T-DNA plant transformation vectors containing the above-described first chimaeric genes of this invention, chimaeric marker gene and optional second chimaeric gene of this invention were constructed as follows. Each first chimaeric gene was retrieved as an EcoRI/HindIII fragment and cloned within the T-DNA vector, pTTM8 (EP 344 029). In order to obtain a T-DNA vector carrying the first chimaeric gene constructs, pTTM8 was digested with EcoRI and SnaBI to remove its chimaeric barnase gene and sfr gene (EP 242 236) constructs. Cloning of the respective first chimaeric gene constructs in the pTTM8 vector yielded the T-DNA vectors, pTCV13 and pTCV14. These vectors contain a chimaeric neo gene (pnos-neo-3'ocs) and a chimaeric barnase gene (pPRP1-barnase-3'nos or pPRP1/35S-barnase-3'nos, respectively) cloned between the terminal border repeats of the T-DNA.

In order to construct T-DNA plant transformation vectors carrying also second chimaeric genes of this invention, a DNA fragment containing a CAMV35S-barstar-3'g7 gene construct was introduced in pTCV13 and pTCV14. In this regard, the CaMV35S-barstar-3'g7 chimaeric gene was constructed as follows, starting from a construct carrying the barstar gene as described in EP 412 911. A Clal site was introduced at the ATG codon of this construct by site-directed mutagenesis (EP 319 353). The barstar gene was then isolated as a Clal/HindIII fragment from the resulting construct. The barstar gene fragment was ligated at its 5' end to a CaMV 35S promoter fragment and provided with signals for transcription termination and polyadenylation from the T-DNA gene 7. To this end, the ClAl/HindIII barstar gene fragment was cloned in the vector pGSJ280 (Deblaere et al, 1987), digested with ClAl and BamHI. For ligation, the BamHI and HindIII protruding ends were filled in by Klenow DNA polymerase. The resulting plasmid, pTTM7, carries the chimaeric CaMV35S- barstar-3'g7 gene construct which was retrieved as a ScaISnaBI fragment, with the ScaI site localized at the 5' end of the CaMV 35S promoter of the fragment and the SnaBI site localized downstream from the 3'g7 of the fragment. This fragment was treated with Klenow DNA polymerase and cloned within the blunted EcoRI site of pTCV13 and pTCV14, this site being localized between the two chimaeric genes of the T-DNA region. This yielded the T-DNA vectors, pTCV15 and pTCV16, which carry three chimaeric genes between the T-DNA border repeats, pnos- neo-3'-ocs, CaMV35S-barnase-3'nos. The vector pTCV17 is similar to pTCV16, except that the chimaeric gene CaMV35S-barstar-3'g7 has the opposite orientation, and has the 35S promoter further away from the prp1-35S promoter fragment. pTCV1 is a control vector, containing the prp1-gus-3'nos and the pnos-neo-3'-ocs constructs. This vector is identical to the pPTVgus vector of FIG. 2, except that the hygromycin resistance gene has been replaced with a chimaeric neo gene.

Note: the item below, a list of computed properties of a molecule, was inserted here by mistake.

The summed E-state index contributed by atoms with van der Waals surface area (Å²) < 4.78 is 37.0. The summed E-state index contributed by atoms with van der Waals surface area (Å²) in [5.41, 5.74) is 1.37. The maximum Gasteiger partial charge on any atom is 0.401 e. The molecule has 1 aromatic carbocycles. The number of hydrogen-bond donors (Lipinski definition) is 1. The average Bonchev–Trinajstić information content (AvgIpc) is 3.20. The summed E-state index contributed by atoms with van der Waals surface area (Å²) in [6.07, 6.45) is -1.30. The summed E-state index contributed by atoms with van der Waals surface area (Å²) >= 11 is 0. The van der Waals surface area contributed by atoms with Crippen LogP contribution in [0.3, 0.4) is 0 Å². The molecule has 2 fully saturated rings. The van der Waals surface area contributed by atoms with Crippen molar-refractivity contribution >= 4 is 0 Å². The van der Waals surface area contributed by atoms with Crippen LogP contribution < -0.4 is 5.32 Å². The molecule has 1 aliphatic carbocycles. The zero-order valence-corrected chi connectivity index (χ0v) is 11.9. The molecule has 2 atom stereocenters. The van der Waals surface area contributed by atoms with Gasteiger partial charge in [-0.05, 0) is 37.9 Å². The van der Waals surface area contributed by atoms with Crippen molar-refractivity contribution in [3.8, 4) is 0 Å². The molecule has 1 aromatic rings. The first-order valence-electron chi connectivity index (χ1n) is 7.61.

Using the procedure described above, a plant transformation vector is also constructed containing a first chimaeric gene, designated "prp1-1-lectin-3'nos", using the lectin from Broeckaert et al. (1989).

Example 4: Transformation of potato and oilseed rape with Agrobacterium tumefaciens strains carrying the plant transformation vectors of Example 3

To obtain transformation of, and major expression in, potato and oilseed rape (Brassica napus), the plant transformation vectors of Example 3 are each mobilized into the Agrobacterium tumefaciens strain C58C1RifR carrying the avirulent Ti plasmid pGV2260 as described by Deblaera et al (1985). The transconjugants are analyzed by Southern blotting. The respective Agrobacterium strains are used to transform potato plants (Solanum tuberosum cvs. Bintje and Desire) by means of tuber disc infection as described by De Block et al (1987) and oilseed rape using the method described by De Block et al (1989). Transformed calli are selected on medium containing 100 μg/ml kanamycin, and resistant calli are regenerated into plants. For each transformation experiment, about 10 individual transformants are regenerated and analyzed by Southern blotting for gene integration patterns.